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News: Christopher Columbus and the ‘Discovery’ of Tobacco

10 Oct 2011

Unless you have the day off work, you might not realize that today is Columbus Day. Still, and particularly if you have the day off , it’s worth revisiting the story of how Columbus and his crew brought tobacco back to Europe and kick-started what would become today’s cigar industry:

Columbus (right) is widely credited with introducing the tobacco plant to Europe, which set in motion a series of events that culminated in the cigar industry we see today. It was during Columbus’ voyages to the new world that Europeans first encountered the tobacco plant.

According to history, it was two of Columbus’ crew members who were most responsible for bringing tobacco to Europe. Both, Rodrigo de Jerez and Luis de Torres, took a liking to tobacco after seeing native Americans smoking the leaf.

After arriving in Cuba in November 1492, which Columbus thought was the Asian coast, Columbus sent Torres and de Jerez inland to explore the country and to contact its ruler. The two men were received in an Indian village where they saw the native custom of drying leaves, inserting them in cane pipes, burning them, and inhaling the smoke.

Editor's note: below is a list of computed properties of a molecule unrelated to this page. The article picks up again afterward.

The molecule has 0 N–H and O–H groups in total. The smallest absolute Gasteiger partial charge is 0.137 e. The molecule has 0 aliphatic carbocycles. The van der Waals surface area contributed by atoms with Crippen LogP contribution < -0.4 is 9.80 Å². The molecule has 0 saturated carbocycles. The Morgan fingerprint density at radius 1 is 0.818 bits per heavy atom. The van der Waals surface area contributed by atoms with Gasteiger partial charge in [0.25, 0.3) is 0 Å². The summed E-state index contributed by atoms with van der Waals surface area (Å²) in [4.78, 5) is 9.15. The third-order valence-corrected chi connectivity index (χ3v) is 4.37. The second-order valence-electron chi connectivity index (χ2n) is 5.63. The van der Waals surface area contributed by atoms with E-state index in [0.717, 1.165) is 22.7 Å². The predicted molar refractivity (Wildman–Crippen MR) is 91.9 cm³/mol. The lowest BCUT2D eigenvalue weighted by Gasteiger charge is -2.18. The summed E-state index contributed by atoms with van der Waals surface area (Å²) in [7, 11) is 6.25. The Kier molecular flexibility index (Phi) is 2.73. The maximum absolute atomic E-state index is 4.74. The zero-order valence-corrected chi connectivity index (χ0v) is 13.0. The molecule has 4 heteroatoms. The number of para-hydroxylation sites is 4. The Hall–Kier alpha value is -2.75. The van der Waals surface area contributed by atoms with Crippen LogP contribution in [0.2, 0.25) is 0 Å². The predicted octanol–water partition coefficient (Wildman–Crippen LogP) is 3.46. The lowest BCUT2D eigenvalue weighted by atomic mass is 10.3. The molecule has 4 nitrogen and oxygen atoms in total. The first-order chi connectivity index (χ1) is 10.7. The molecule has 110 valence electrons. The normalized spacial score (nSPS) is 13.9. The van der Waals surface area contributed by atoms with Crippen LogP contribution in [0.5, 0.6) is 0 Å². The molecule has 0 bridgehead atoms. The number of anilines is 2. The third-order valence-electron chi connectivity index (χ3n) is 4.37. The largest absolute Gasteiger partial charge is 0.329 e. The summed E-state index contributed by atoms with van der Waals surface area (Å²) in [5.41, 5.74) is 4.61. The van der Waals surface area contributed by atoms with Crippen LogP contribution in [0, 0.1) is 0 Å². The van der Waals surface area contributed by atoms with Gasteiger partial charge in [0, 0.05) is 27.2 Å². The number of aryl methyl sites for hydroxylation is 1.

Upon his return to Spain, Jerez continued smoking and introduced his habit to his home town of Ayamonte. The smoke reportedly frightened some of his neighbors, resulting in the Spanish Inquisition imprisoning him for his use of the “devil’s weed”—making Jerez the first victim of anti-tobacco laws. He spent seven years in prison for his “sin,” only to be released as smoking was becoming an accepted activity in Spain.

And so a member of Columbus’ crew was not only one of the first Europeans to enjoy the simple pleasures of tobacco, he was also the first victim of anti-tobacco persecution. It’s a story worth remembering, particularly on Columbus Day, and preferably with a fine cigar.

Patrick S

photo credit: Wikipedia

One Response to “News: Christopher Columbus and the ‘Discovery’ of Tobacco”

  1. Tyler Monday, October 10, 2011 at 3:52 pm #

    Good story! Don't forget about Jean Nicot and his contribution to tobacco.